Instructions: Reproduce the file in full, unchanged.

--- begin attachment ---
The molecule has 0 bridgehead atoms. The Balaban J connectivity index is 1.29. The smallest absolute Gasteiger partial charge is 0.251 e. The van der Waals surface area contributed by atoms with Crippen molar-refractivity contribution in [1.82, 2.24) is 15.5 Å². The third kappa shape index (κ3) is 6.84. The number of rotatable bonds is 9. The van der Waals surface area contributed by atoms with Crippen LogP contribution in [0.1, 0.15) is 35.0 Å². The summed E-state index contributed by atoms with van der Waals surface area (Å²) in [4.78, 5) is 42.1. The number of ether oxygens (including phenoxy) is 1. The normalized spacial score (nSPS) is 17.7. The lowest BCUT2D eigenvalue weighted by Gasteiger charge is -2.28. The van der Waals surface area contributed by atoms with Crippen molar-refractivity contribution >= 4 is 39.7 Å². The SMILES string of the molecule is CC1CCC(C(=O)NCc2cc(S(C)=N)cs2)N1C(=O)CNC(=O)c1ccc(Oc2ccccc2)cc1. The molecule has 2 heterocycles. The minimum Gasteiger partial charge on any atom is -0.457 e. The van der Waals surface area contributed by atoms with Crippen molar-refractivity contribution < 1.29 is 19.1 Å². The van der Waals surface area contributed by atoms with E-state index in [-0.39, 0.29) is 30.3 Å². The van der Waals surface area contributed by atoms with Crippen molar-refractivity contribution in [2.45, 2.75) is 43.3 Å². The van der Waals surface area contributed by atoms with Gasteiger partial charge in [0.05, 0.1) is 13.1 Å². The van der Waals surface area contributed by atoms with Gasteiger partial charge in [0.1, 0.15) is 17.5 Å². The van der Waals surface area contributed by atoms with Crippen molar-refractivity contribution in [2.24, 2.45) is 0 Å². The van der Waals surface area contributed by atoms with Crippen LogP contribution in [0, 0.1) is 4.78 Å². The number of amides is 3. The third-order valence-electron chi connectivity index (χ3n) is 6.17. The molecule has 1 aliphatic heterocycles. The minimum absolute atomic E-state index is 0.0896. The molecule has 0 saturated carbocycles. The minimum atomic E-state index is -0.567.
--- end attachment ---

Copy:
The molecule has 0 bridgehead atoms. The Balaban J connectivity index is 1.29. The smallest absolute Gasteiger partial charge is 0.251 e. The van der Waals surface area contributed by atoms with Crippen molar-refractivity contribution in [1.82, 2.24) is 15.5 Å². The third kappa shape index (κ3) is 6.84. The number of rotatable bonds is 9. The van der Waals surface area contributed by atoms with Crippen LogP contribution in [0.1, 0.15) is 35.0 Å². The summed E-state index contributed by atoms with van der Waals surface area (Å²) in [4.78, 5) is 42.1. The number of ether oxygens (including phenoxy) is 1. The normalized spacial score (nSPS) is 17.7. The lowest BCUT2D eigenvalue weighted by Gasteiger charge is -2.28. The van der Waals surface area contributed by atoms with Crippen molar-refractivity contribution >= 4 is 39.7 Å². The SMILES string of the molecule is CC1CCC(C(=O)NCc2cc(S(C)=N)cs2)N1C(=O)CNC(=O)c1ccc(Oc2ccccc2)cc1. The molecule has 2 heterocycles. The minimum Gasteiger partial charge on any atom is -0.457 e. The van der Waals surface area contributed by atoms with Crippen molar-refractivity contribution < 1.29 is 19.1 Å². The van der Waals surface area contributed by atoms with E-state index in [-0.39, 0.29) is 30.3 Å². The van der Waals surface area contributed by atoms with Crippen molar-refractivity contribution in [2.45, 2.75) is 43.3 Å². The van der Waals surface area contributed by atoms with Gasteiger partial charge in [0.05, 0.1) is 13.1 Å². The van der Waals surface area contributed by atoms with Gasteiger partial charge in [0.1, 0.15) is 17.5 Å². The van der Waals surface area contributed by atoms with Crippen molar-refractivity contribution in [2.24, 2.45) is 0 Å². The van der Waals surface area contributed by atoms with Crippen LogP contribution in [0, 0.1) is 4.78 Å². The number of amides is 3. The third-order valence-electron chi connectivity index (χ3n) is 6.17. The molecule has 1 aliphatic heterocycles. The minimum absolute atomic E-state index is 0.0896. The molecule has 0 saturated carbocycles. The minimum atomic E-state index is -0.567.